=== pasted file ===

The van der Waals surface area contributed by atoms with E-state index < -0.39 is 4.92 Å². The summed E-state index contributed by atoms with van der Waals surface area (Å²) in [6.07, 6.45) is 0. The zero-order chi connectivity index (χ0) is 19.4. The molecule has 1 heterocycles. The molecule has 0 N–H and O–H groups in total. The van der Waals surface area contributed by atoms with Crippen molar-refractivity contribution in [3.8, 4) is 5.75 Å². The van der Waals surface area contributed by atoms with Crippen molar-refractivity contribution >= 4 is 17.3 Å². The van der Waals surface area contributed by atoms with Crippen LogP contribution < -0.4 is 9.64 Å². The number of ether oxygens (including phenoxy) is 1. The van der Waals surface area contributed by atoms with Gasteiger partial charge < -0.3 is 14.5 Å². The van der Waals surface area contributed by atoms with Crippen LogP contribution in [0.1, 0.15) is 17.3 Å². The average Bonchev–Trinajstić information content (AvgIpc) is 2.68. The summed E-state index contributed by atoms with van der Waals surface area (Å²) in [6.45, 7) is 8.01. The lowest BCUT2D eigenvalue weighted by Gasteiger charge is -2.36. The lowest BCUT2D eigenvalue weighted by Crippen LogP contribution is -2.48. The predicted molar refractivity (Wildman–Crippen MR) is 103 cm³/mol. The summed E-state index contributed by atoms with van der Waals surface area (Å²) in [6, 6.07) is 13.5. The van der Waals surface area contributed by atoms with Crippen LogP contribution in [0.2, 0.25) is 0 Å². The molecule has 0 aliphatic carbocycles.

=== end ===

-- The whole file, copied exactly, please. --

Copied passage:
The van der Waals surface area contributed by atoms with E-state index < -0.39 is 4.92 Å². The summed E-state index contributed by atoms with van der Waals surface area (Å²) in [6.07, 6.45) is 0. The zero-order chi connectivity index (χ0) is 19.4. The molecule has 1 heterocycles. The molecule has 0 N–H and O–H groups in total. The van der Waals surface area contributed by atoms with Crippen molar-refractivity contribution in [3.8, 4) is 5.75 Å². The van der Waals surface area contributed by atoms with Crippen molar-refractivity contribution >= 4 is 17.3 Å². The van der Waals surface area contributed by atoms with Crippen LogP contribution < -0.4 is 9.64 Å². The number of ether oxygens (including phenoxy) is 1. The van der Waals surface area contributed by atoms with Gasteiger partial charge < -0.3 is 14.5 Å². The van der Waals surface area contributed by atoms with Crippen LogP contribution in [0.1, 0.15) is 17.3 Å². The average Bonchev–Trinajstić information content (AvgIpc) is 2.68. The summed E-state index contributed by atoms with van der Waals surface area (Å²) in [6.45, 7) is 8.01. The lowest BCUT2D eigenvalue weighted by Gasteiger charge is -2.36. The lowest BCUT2D eigenvalue weighted by Crippen LogP contribution is -2.48. The predicted molar refractivity (Wildman–Crippen MR) is 103 cm³/mol. The summed E-state index contributed by atoms with van der Waals surface area (Å²) in [6, 6.07) is 13.5. The van der Waals surface area contributed by atoms with Crippen LogP contribution in [0.2, 0.25) is 0 Å². The molecule has 0 aliphatic carbocycles.